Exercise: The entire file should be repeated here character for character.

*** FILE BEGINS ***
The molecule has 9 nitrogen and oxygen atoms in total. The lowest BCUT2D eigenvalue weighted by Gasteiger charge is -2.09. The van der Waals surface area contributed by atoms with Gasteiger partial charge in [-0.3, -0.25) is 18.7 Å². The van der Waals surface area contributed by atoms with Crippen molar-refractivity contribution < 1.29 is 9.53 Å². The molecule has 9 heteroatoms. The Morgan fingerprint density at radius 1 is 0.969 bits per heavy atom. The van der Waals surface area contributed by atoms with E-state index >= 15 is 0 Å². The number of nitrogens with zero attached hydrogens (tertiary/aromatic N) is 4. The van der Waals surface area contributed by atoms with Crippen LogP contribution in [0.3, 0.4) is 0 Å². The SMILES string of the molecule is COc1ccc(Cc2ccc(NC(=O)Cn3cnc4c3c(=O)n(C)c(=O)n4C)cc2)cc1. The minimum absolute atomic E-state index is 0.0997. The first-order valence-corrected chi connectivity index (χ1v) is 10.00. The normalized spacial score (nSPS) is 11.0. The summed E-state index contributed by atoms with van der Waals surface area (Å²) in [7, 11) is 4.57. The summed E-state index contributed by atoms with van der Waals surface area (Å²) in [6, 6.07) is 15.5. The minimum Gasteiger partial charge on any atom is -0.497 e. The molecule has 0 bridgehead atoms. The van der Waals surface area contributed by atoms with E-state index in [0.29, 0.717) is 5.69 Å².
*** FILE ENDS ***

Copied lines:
The molecule has 9 nitrogen and oxygen atoms in total. The lowest BCUT2D eigenvalue weighted by Gasteiger charge is -2.09. The van der Waals surface area contributed by atoms with Gasteiger partial charge in [-0.3, -0.25) is 18.7 Å². The van der Waals surface area contributed by atoms with Crippen molar-refractivity contribution < 1.29 is 9.53 Å². The molecule has 9 heteroatoms. The Morgan fingerprint density at radius 1 is 0.969 bits per heavy atom. The van der Waals surface area contributed by atoms with E-state index >= 15 is 0 Å². The number of nitrogens with zero attached hydrogens (tertiary/aromatic N) is 4. The van der Waals surface area contributed by atoms with Crippen LogP contribution in [0.3, 0.4) is 0 Å². The SMILES string of the molecule is COc1ccc(Cc2ccc(NC(=O)Cn3cnc4c3c(=O)n(C)c(=O)n4C)cc2)cc1. The minimum absolute atomic E-state index is 0.0997. The first-order valence-corrected chi connectivity index (χ1v) is 10.00. The normalized spacial score (nSPS) is 11.0. The summed E-state index contributed by atoms with van der Waals surface area (Å²) in [7, 11) is 4.57. The summed E-state index contributed by atoms with van der Waals surface area (Å²) in [6, 6.07) is 15.5. The minimum Gasteiger partial charge on any atom is -0.497 e. The molecule has 0 bridgehead atoms. The van der Waals surface area contributed by atoms with E-state index in [0.29, 0.717) is 5.69 Å².